The authors immediately nail their colors to the mast, distinguishing their perspective from both conservative evangelicals and the emerging church. With emerging church, they agree that conservatives are often bad at community. But with conservatives, they agree that the emerging church is sometimes soft on truth. This book proposes an alternative to both, churches that are both gospel-centered (with both a word-centered focus and a missional focus) and community-centered.

"Rigorously applying these principles has the potential to lead to some fundamental and thoroughgoing changes in the way we do church," warn the authors (p. 18). This is no entrenched defense of traditional church structures or practices. I found the book stimulating, eye-opening, paradigm-shifting, and sometimes personally-threatening.

Total Church is divided into two parts.

I. Part one is on "Gospel and Community in Principle" and argues for each in turn. Chapter one, "Why Gospel?" discusses both word and mission. "Christianity must be word-centered," the authors argue, because "God rules through his gospel word" (p. 24) and "mission-centered because God extends his rule through his gospel word" (p. 28).
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36 of 36 people found the following review helpful By C. Thomas on September 20, 2008
Format: Paperback
There are many people today who are talking about the major shifts that are occurring in culture and in the church in the West. Many are speaking of the return to a mission-centered approach to the Christian life. The problem is that many (myself included) tend to get bogged down in the talking and thinking phase.

Tim Chester and Steve Timmis live in the UK, which, culturally speaking, is further down the road of secularization than we are in America, but not by much. It's therefore very helpful to learn from them, as they have had more time to work out the implications of what this means for church life. What they've found is that we need to retool our conceptions of what it means to be the church, and once again learn to live deeply as the body of Christ in our local communities.

In Total Church Chester and Timmis propose that the two core components of church life are the gospel and community. They winsomely and compellingly show that the major responsibilities of the church, i.e. evangelism, discipleship, mercy ministry, pastoral care, etc. are all meant to be accomplished in community, specifically communities of Christians that commit themselves to living under the gospel together. So, for example, in the case of pastoral care--when a person is struggling with fear or anxiety the first place they should go is not to a professional, but to their community, where they can be reminded of the truth that they are secure in Christ and can find their rest in him.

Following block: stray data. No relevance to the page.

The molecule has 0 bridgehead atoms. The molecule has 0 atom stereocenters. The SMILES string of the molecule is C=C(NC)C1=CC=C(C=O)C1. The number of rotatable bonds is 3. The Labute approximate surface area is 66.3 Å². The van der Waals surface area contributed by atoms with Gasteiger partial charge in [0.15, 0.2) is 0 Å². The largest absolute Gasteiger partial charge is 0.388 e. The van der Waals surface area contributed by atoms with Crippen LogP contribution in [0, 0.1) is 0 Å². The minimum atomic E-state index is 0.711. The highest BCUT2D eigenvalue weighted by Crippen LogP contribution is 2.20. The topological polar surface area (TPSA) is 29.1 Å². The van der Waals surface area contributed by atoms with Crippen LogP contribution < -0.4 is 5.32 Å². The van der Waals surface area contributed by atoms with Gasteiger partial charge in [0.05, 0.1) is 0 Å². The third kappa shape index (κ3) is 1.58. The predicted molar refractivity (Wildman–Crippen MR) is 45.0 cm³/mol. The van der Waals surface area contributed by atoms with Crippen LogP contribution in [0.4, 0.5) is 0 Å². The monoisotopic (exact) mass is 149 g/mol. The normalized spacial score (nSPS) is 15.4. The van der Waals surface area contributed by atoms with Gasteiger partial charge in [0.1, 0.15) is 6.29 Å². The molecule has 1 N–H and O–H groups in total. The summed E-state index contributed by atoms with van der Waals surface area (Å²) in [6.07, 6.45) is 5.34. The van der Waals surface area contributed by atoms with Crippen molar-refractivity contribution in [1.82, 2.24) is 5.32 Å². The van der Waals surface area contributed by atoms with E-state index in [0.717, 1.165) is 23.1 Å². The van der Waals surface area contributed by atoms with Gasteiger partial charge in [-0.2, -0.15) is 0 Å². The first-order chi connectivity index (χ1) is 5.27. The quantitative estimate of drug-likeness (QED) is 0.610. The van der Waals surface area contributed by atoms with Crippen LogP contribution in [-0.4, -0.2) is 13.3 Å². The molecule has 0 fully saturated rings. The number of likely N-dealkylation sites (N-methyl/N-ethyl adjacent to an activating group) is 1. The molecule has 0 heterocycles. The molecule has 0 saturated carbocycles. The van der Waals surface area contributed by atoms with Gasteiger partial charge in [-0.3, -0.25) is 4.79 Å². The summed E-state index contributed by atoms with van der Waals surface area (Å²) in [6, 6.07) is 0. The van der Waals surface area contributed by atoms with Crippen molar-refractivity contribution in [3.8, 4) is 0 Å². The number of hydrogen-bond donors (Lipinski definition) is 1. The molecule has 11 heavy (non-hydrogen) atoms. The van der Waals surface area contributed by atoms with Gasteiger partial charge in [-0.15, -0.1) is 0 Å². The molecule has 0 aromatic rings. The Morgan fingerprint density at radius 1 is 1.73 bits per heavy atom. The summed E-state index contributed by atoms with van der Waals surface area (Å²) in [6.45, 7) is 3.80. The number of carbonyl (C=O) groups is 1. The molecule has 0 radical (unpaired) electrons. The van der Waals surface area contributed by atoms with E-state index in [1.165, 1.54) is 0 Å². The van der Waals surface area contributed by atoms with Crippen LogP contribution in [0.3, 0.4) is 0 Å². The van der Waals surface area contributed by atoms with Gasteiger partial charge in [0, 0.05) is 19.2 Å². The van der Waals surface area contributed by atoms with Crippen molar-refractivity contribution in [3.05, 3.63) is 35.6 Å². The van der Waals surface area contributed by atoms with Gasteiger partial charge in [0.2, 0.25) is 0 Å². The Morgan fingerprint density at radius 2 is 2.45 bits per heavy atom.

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43 of 45 people found the following review helpful By Trevin Wax on November 26, 2008
Format: Paperback
Total Church is a book born out of longing: If only there were a different way of doing church!

Authors Tim Chester and Steve Timmis seek to orient the Church around two main principles: gospel and community. The content of our message is the gospel. The context of our message is the Christian community.

Being gospel-centered means we will be word-centered and mission-centered. This book directly challenges the voices of some in the Emerging Church who downplay the Word in favor of community. But Total Church also challenges the traditional's church's failure to produce authentic community under the guise of "biblical faithfulness."

The authors chose Total Church as the title in order to stress that church is not a place we go. Church is an identity that shapes our whole lives. Our life and mission must become "total church." (18)

The book begins with the principles of gospel and community. I am glad the authors do not collapse these two principles into one. They rightly see the gospel as a proclamation. "The gospel is good news. It is a word to be proclaimed. You cannot be committed to the gospel without being committed to proclaiming that gospel."

Reshaping the church around gospel and community leads to a rethinking of all aspects of church life.

Evangelism? The centrality of the gospel word as proclamation is combined with the importance of the Christian community living with gospel-intentionality.

Social involvement? Loving the poor means we will not only help them with physical needs but proclaim to them the gospel of salvation. The church is not to focus on being a respectable club for the upper class. We form a community that believes all worldly divisions are nullified at the foot of the cross.